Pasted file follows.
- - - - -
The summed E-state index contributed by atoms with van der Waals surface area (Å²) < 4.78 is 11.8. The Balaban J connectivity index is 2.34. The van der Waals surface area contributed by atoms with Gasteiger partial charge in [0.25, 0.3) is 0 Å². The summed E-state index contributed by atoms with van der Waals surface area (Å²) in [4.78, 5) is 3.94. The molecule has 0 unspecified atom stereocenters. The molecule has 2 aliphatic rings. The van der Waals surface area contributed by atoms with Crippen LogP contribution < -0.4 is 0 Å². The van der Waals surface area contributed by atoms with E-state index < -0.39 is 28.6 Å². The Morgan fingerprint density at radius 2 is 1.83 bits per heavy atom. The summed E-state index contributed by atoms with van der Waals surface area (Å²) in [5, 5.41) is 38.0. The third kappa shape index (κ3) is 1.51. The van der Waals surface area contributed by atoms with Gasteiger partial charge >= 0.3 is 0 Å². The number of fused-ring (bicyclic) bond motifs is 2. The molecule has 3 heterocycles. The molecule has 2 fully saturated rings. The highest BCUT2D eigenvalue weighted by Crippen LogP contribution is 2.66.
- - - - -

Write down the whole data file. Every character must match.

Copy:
The summed E-state index contributed by atoms with van der Waals surface area (Å²) < 4.78 is 11.8. The Balaban J connectivity index is 2.34. The van der Waals surface area contributed by atoms with Gasteiger partial charge in [0.25, 0.3) is 0 Å². The summed E-state index contributed by atoms with van der Waals surface area (Å²) in [4.78, 5) is 3.94. The molecule has 0 unspecified atom stereocenters. The molecule has 2 aliphatic rings. The van der Waals surface area contributed by atoms with Crippen LogP contribution < -0.4 is 0 Å². The van der Waals surface area contributed by atoms with E-state index < -0.39 is 28.6 Å². The Morgan fingerprint density at radius 2 is 1.83 bits per heavy atom. The summed E-state index contributed by atoms with van der Waals surface area (Å²) in [5, 5.41) is 38.0. The third kappa shape index (κ3) is 1.51. The van der Waals surface area contributed by atoms with Gasteiger partial charge >= 0.3 is 0 Å². The number of fused-ring (bicyclic) bond motifs is 2. The molecule has 3 heterocycles. The molecule has 2 fully saturated rings. The highest BCUT2D eigenvalue weighted by Crippen LogP contribution is 2.66.